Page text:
Semioptera wallacii Gray, 1859, near Labuha Village, Batchian (= Bacan Island). Two subspecies.
OTHER COMMON NAMES
English: Wallace’s standardwing; French: Paradisier de Wallace; German: Banderparadeisvogel; Spanish: Ave del Paraнso de Wallace.
9.1–10.2 in (23–26 cm), but 11 in (28 cm) if the standards of adult males be included; female 0.28–0.32 lb (126–143 g), male 0.34–0.38 lb (152-174 g). Light brown head, upperparts, and central tail feathers. Decurved bill and tuft at base of mandible give both sexes a distinctive profile. Chin and upper throat brown, with highly iridescent greenish yellow breast shield. Two white, elongated lesser coverts are often longer than the wing. Legs orange; bill ivory-beige.
The northern Moluccan Islands of Indonesia. S. w. wallacii: Bacan Island, from low hills up to 3,770 ft (1,150 m) altitude, as probably also the population on Kasiruta Island; S. w. halmaherae: Halmahera Island, from lower hills at about 820 ft (250 m) to about 3,300 ft (1,000 m) altitude.
Rainforests. Birds apparently absent from flat lowlands and patchy on steeper hilly topography, particularly on limestone. Rare in mature secondary woodland.
Males remove foliage from lek perches. At the latter males are highly vocal and perform very animated courtship plumage manipulations, postures, movements, and aerial flight displays. Advertisement song is typically a single loud nasal upslurred bark. The display season is from about April to December. Birds, shy and inconspicuous except at leks, typically frequent the lower forest canopy and subcanopy.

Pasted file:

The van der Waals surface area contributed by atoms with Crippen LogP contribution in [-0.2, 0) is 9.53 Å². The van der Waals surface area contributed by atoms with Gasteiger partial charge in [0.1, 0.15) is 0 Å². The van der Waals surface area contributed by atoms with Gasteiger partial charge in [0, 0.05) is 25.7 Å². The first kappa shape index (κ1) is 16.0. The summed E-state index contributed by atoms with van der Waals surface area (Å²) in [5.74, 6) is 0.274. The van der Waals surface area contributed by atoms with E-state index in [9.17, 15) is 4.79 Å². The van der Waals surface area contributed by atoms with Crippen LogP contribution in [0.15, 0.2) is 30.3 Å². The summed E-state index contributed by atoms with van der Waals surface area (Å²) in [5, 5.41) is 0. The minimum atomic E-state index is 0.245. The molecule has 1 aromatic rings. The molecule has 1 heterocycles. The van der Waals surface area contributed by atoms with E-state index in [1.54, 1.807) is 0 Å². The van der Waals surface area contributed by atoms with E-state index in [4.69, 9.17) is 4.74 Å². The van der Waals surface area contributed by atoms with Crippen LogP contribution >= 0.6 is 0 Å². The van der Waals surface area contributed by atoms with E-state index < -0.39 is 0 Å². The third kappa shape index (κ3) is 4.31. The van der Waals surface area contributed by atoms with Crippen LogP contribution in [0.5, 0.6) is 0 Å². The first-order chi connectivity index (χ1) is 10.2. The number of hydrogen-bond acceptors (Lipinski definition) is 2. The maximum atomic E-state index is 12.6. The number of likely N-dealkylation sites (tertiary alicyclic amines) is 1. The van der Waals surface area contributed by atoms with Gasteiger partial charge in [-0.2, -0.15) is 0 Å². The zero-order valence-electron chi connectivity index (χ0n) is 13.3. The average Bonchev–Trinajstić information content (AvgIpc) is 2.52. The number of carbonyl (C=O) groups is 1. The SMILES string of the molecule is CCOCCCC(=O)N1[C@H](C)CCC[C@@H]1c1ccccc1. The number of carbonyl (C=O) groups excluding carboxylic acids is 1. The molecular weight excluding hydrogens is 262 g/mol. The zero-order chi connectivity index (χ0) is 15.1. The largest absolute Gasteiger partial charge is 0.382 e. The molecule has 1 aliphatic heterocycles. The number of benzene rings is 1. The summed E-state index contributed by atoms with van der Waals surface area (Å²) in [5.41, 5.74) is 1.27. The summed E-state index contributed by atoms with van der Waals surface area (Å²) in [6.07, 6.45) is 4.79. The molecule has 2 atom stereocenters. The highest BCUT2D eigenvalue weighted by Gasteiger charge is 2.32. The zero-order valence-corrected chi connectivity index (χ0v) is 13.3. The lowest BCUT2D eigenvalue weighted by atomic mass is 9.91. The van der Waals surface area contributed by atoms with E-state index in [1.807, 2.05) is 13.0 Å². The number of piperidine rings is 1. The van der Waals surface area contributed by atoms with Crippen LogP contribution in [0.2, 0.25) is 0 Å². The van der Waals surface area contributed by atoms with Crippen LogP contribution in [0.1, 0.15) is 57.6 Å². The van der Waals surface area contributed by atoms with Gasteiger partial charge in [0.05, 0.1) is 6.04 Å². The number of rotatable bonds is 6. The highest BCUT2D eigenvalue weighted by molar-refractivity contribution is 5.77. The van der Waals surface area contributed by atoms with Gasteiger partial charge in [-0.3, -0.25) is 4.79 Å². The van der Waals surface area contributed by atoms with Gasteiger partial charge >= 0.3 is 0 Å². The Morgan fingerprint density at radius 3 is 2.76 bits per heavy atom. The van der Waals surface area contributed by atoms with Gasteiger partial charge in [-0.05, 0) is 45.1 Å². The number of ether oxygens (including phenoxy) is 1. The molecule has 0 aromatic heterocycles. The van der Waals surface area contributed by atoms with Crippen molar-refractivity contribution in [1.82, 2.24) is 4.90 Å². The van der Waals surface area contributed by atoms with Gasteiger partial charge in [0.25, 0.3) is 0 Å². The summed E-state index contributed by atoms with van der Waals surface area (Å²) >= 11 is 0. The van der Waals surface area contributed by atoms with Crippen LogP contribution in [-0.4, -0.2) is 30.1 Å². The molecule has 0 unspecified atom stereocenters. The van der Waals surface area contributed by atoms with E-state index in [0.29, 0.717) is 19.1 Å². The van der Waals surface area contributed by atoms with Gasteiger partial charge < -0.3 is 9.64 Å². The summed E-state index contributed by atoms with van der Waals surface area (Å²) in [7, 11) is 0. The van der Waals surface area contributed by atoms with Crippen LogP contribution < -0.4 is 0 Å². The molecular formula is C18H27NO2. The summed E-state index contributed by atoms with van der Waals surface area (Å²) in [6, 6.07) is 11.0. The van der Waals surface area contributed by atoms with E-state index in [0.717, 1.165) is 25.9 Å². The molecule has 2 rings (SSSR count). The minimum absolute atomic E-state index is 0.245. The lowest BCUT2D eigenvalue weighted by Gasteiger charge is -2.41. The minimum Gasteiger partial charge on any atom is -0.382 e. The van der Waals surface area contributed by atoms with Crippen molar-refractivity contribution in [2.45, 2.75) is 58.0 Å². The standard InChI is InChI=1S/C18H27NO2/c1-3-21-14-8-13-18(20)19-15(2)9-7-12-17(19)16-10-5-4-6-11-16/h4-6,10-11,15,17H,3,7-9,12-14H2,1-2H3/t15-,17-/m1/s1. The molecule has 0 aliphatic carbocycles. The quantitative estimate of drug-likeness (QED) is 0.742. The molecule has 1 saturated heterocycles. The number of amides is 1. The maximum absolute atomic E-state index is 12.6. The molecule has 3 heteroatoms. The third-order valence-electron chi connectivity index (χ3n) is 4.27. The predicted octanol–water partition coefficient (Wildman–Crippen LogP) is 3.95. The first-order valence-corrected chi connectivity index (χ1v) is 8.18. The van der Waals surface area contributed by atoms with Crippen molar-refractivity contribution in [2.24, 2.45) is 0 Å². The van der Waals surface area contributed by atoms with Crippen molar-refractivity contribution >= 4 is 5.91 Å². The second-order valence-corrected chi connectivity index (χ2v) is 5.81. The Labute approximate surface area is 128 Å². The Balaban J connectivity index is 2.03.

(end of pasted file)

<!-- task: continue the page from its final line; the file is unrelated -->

FEEDING ECOLOGY AND DIET
Typically forage in densely foliaged forest canopies. The diet is fruits and arthropods and probably small vertebrates. May join mixed species foraging flocks.
Polygynous, with densely lekking promiscuous adult males forming aggregations of 30–40 or more at traditional display trees. Breeding during at least May through September. Presumed exclusively female nest attendance. The only nest described was an open cup that included dry leaves and was 33 ft (10 m) above ground; it contained one egg.
Not threatened. Contrary to previous impressions, it was widespread and moderately common on the larger islands in 1999; the status of the Kasiruta Island population is not known.
SIGNIFICANCE TO HUMANS
Historically significant in the context of the field work and discoveries of Alfred Russel Wallace.
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